By Mike Adams
I served as a pastor for twenty years before becoming executive director of the Christian Action League. I know the excuses and tactics clergy often use to avoid engaging the culture for Christ’s sake. They say they’re staying focused on winning people and growing the church, but more often than not they’re ‘empire building’ and neglecting to preach the whole counsel of God. Mike Adams, a professor at UNC-Wilmington, as well as a columnist and author, has written an insightful column below that I think every pastor should read.
-Dr. Mark Creech, executive director
Thanks for your kind letter. I appreciate your willingness to reach out to me for advice concerning recent developments in your church home. Your question to me was pretty direct. Given your pastor’s recent declaration that he intends to grow the church membership by 10,000 in five years, how should you express your concerns that numbers have now replaced the Gospel as the focal point of your church’s mission?
My answer will also be direct. In my view, you should not bother voicing your concerns to your pastor. You should leave your church immediately. That may sound extreme so please allow me to explain.
Whenever pastors get together in groups they make small talk just like anyone else. It isn’t long before one pastor asks another pastor the size of his congregation. If a pastor has a large church he tries to conceal his pride when he reveals the size of the congregation. If a pastor has a small church he is almost apologetic when he reveals the smaller number. Their interaction is similar to children arguing on a playground – each asserting that his dad is bigger and can beat up the other guy’s dad.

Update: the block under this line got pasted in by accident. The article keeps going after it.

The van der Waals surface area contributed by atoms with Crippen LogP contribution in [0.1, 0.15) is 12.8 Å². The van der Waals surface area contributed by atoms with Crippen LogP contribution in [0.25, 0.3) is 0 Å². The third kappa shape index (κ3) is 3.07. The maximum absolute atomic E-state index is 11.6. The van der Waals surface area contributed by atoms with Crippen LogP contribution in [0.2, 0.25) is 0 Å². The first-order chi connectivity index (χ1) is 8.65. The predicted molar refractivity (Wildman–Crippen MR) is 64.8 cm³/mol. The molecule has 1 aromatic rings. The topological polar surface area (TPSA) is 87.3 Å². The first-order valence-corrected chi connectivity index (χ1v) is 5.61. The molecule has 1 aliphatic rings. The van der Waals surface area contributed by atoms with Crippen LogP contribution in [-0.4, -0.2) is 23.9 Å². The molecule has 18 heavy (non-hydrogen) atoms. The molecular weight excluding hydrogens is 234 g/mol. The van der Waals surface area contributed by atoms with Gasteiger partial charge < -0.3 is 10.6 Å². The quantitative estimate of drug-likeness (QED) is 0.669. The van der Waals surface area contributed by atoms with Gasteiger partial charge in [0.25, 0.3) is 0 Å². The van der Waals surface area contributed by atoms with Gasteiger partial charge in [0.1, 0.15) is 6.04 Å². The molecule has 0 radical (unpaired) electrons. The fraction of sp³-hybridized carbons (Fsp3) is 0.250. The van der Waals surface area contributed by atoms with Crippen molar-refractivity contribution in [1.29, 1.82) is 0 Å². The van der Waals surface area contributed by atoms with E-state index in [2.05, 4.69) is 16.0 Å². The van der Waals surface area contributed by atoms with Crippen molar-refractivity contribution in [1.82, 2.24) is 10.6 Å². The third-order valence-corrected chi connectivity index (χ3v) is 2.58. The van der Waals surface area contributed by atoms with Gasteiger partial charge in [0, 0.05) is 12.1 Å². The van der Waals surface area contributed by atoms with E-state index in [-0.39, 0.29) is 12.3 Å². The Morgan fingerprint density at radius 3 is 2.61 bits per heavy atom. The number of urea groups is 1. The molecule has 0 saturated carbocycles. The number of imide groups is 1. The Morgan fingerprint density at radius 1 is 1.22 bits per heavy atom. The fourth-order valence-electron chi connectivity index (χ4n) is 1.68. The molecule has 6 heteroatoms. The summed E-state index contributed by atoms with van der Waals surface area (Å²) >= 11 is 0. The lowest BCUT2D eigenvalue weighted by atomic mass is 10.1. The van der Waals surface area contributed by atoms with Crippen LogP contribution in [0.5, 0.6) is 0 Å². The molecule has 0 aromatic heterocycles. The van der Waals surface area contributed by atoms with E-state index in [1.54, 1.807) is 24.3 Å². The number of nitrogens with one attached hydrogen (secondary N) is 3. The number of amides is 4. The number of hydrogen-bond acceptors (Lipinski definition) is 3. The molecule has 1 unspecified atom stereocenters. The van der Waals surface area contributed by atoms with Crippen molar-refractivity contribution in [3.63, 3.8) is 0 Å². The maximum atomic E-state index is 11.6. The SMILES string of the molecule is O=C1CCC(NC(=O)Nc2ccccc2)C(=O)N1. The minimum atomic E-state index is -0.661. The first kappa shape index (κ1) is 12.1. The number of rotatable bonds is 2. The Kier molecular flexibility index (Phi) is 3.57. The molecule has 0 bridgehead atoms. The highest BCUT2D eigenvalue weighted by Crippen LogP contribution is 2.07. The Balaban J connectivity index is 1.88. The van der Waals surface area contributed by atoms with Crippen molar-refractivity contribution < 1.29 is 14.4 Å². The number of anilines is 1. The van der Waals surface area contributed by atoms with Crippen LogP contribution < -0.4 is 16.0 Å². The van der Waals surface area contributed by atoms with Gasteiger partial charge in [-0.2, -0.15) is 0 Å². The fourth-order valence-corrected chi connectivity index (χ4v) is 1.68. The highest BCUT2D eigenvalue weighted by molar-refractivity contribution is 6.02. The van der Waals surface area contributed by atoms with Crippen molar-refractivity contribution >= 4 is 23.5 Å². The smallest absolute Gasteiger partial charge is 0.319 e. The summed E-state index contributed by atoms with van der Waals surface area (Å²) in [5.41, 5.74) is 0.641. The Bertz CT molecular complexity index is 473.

Of course, the pastor who has the biggest congregation eventually starts to think it is a reflection of his greatness – as opposed to the work of the Holy Spirit. He begins to take pride in church growth and would consider it to be a failure on his behalf if the church did not continue to grow. Once his ego becomes wrapped up in the size of his church, the numbers will never be enough to satisfy him. He doesn’t realize this unless someone brings it to his attention. But no one ever does. So he starts setting numerical growth goals and target dates for meeting them.
This is where the disaster begins. It always manifests itself in certain symptoms. Specifically, you can expect these five things to happen once a pastor becomes numbers driven instead of Gospel-driven.
1. Politically correct ministry – First, the pastor starts some sort of politically correct ministry that is meant to grow the church by showing that it is culturally engaged. A safe ministry is usually chosen – something like a fund aimed at combatting human trafficking. This is a safe option because no one in the congregation is actually engaged in human trafficking.